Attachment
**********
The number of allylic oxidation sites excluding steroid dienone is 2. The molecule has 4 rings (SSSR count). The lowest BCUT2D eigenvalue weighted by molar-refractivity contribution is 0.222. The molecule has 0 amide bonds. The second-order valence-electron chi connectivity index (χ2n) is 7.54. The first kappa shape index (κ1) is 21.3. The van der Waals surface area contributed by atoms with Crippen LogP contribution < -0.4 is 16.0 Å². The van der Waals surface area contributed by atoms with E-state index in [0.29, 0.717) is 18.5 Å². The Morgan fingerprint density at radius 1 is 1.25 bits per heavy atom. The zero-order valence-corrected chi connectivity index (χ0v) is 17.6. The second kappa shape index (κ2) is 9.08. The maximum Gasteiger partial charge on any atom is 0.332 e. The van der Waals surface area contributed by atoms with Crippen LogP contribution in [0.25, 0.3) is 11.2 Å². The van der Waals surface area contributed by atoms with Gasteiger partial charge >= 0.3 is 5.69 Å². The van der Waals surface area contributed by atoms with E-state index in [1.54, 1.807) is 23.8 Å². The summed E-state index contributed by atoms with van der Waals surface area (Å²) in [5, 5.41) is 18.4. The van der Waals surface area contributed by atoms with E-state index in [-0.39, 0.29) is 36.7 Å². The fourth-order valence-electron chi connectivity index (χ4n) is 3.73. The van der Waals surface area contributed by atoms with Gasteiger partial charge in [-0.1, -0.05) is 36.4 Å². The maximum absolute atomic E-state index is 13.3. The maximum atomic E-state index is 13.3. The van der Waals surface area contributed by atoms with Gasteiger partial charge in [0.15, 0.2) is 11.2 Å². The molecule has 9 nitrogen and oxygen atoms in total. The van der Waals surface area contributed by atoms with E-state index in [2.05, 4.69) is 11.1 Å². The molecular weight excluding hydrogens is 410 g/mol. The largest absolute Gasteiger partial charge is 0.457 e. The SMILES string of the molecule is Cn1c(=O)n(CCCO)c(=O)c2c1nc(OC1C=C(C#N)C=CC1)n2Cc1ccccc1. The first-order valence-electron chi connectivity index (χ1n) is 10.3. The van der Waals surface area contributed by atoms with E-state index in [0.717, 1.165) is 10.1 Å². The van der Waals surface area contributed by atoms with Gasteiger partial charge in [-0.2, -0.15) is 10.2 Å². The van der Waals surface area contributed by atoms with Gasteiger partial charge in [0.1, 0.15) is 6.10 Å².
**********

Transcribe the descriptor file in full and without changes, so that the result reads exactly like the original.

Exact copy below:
The number of allylic oxidation sites excluding steroid dienone is 2. The molecule has 4 rings (SSSR count). The lowest BCUT2D eigenvalue weighted by molar-refractivity contribution is 0.222. The molecule has 0 amide bonds. The second-order valence-electron chi connectivity index (χ2n) is 7.54. The first kappa shape index (κ1) is 21.3. The van der Waals surface area contributed by atoms with Crippen LogP contribution < -0.4 is 16.0 Å². The van der Waals surface area contributed by atoms with E-state index in [0.29, 0.717) is 18.5 Å². The Morgan fingerprint density at radius 1 is 1.25 bits per heavy atom. The zero-order valence-corrected chi connectivity index (χ0v) is 17.6. The second kappa shape index (κ2) is 9.08. The maximum Gasteiger partial charge on any atom is 0.332 e. The van der Waals surface area contributed by atoms with Crippen LogP contribution in [0.25, 0.3) is 11.2 Å². The van der Waals surface area contributed by atoms with Gasteiger partial charge >= 0.3 is 5.69 Å². The van der Waals surface area contributed by atoms with E-state index in [1.54, 1.807) is 23.8 Å². The summed E-state index contributed by atoms with van der Waals surface area (Å²) in [5, 5.41) is 18.4. The van der Waals surface area contributed by atoms with E-state index in [-0.39, 0.29) is 36.7 Å². The fourth-order valence-electron chi connectivity index (χ4n) is 3.73. The van der Waals surface area contributed by atoms with Gasteiger partial charge in [-0.1, -0.05) is 36.4 Å². The maximum absolute atomic E-state index is 13.3. The maximum atomic E-state index is 13.3. The van der Waals surface area contributed by atoms with Gasteiger partial charge in [0.15, 0.2) is 11.2 Å². The molecule has 9 nitrogen and oxygen atoms in total. The van der Waals surface area contributed by atoms with E-state index in [2.05, 4.69) is 11.1 Å². The molecular weight excluding hydrogens is 410 g/mol. The largest absolute Gasteiger partial charge is 0.457 e. The SMILES string of the molecule is Cn1c(=O)n(CCCO)c(=O)c2c1nc(OC1C=C(C#N)C=CC1)n2Cc1ccccc1. The first-order valence-electron chi connectivity index (χ1n) is 10.3. The van der Waals surface area contributed by atoms with E-state index in [0.717, 1.165) is 10.1 Å². The van der Waals surface area contributed by atoms with Gasteiger partial charge in [-0.2, -0.15) is 10.2 Å². The van der Waals surface area contributed by atoms with Gasteiger partial charge in [0.1, 0.15) is 6.10 Å².